The Definition of Luxury is Survival

A couple of weeks ago Connor was sitting at the kitchen table with a pencil in his hand. “Mom,” he asked, “how do you spell ‘Dear’?” I spelled it for him. “How do you spell ‘Santa’? How do you spell ‘Christmas’? How do you spell ‘Ewok Village’?”

He was writing a letter to Santa, of course – actually writing it, on his own, and spelling some of the words himself, which made me incredibly proud. After I finished laughing, of course, because this child is nothing if not specific in terms of what he wants. A LEGO Ewok Village. For Connor, that’s the ultimate gift.

I’m aware of the luxury of this, of course. Not all kids, even those in my own city or country, are going to get something as fabulous as a LEGO Ewok Village. (Mind you, neither is Connor because that particular set costs $300 and there are limits to what I think a six-year-old who already owns at least half the LEGO in the world needs to get as a Christmas gift, but there will be LEGO under the tree for him.)

For many children, even the most basic items are a luxury. The simplest essentials, such as clean water and nutrition, are necessary to help children survive in unforgiving environments. As most of you know, my particular pet cause is mental health (followed closely by ovarian cancer, which my mom had – and beat!). And I’ll tell you a secret: I find it hard to relate to some of the developing-country stories. It’s not that I don’t care, or don’t know anything about the challenges many developing countries face. I guess it’s just that those challenges are so far from my own experience that I almost can’t imagine what it would be like. But today I want to share some of those challenges and offer some help, because if there’s one thing I do relate to is the desire to make this a better world. (I even have a whole category on my blog for it.)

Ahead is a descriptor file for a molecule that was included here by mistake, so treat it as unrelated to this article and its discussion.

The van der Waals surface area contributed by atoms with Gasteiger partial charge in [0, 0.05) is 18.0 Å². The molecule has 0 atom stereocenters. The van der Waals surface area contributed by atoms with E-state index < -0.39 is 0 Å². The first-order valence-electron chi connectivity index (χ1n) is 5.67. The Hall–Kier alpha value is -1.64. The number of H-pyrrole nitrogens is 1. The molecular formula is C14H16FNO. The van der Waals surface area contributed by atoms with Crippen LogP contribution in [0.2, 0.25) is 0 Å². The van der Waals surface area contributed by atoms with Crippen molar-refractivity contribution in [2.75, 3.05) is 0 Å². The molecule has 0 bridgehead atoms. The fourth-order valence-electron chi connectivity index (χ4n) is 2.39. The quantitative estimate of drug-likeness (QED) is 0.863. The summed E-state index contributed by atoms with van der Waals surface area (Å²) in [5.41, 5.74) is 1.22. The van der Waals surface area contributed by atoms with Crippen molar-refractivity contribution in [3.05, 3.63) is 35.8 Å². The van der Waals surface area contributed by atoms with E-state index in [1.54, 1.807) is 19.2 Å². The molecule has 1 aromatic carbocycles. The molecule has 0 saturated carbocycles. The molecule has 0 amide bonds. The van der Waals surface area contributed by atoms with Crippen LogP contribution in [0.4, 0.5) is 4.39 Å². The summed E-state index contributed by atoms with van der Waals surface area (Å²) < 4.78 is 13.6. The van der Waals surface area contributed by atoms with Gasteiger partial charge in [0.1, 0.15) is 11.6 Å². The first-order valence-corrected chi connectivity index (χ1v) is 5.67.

Here’s the deal: Your kids might want LEGO or…whatever it is that girls want this year. But for many people in the world the ultimate gift is not the hottest toy or trendy tech item, it’s possibilities. UNICEF has a campaign they’ve dubbed “unBOXing Possibilities,” as in unboxing possibilities to give children the opportunity to go to school, protect newborns from illness and provide children with the basic nutrition they need to survive.

That’s quite a different sort of gift, wouldn’t you say? One that can literally change a child’s life.

UNICEF’s Survival Gifts are the actual products children will receive. Once purchased, UNICEF will pull the product from the warehouse in Copenhagen and send directly to people in the field.

I shared this idea with Connor (explaining why it was necessary) and asked him which gift he would choose to purchase. He chose therapeutic milk.